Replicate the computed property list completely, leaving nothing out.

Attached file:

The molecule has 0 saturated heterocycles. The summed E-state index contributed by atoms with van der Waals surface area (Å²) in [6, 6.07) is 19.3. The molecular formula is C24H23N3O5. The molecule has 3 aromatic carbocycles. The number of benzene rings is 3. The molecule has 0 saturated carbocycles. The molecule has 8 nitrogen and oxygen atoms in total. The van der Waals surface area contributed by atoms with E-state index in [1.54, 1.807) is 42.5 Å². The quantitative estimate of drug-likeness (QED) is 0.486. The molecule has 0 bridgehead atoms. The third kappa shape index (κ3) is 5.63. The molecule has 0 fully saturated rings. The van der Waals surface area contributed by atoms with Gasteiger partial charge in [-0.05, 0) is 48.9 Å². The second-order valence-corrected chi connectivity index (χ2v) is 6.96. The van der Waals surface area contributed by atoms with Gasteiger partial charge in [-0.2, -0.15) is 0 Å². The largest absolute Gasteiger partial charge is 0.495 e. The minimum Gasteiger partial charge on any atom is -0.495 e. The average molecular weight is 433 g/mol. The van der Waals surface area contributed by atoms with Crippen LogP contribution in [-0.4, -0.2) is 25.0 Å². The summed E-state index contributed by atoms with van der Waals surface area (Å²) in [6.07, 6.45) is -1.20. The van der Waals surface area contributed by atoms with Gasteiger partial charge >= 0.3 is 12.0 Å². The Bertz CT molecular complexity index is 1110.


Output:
The molecule has 0 saturated heterocycles. The summed E-state index contributed by atoms with van der Waals surface area (Å²) in [6, 6.07) is 19.3. The molecular formula is C24H23N3O5. The molecule has 3 aromatic carbocycles. The number of benzene rings is 3. The molecule has 0 saturated carbocycles. The molecule has 8 nitrogen and oxygen atoms in total. The van der Waals surface area contributed by atoms with E-state index in [1.54, 1.807) is 42.5 Å². The quantitative estimate of drug-likeness (QED) is 0.486. The molecule has 0 bridgehead atoms. The third kappa shape index (κ3) is 5.63. The molecule has 0 fully saturated rings. The van der Waals surface area contributed by atoms with Gasteiger partial charge in [-0.05, 0) is 48.9 Å². The second-order valence-corrected chi connectivity index (χ2v) is 6.96. The van der Waals surface area contributed by atoms with Gasteiger partial charge in [-0.2, -0.15) is 0 Å². The largest absolute Gasteiger partial charge is 0.495 e. The minimum Gasteiger partial charge on any atom is -0.495 e. The average molecular weight is 433 g/mol. The van der Waals surface area contributed by atoms with Crippen LogP contribution in [-0.4, -0.2) is 25.0 Å². The summed E-state index contributed by atoms with van der Waals surface area (Å²) in [6.07, 6.45) is -1.20. The van der Waals surface area contributed by atoms with Gasteiger partial charge >= 0.3 is 12.0 Å². The Bertz CT molecular complexity index is 1110.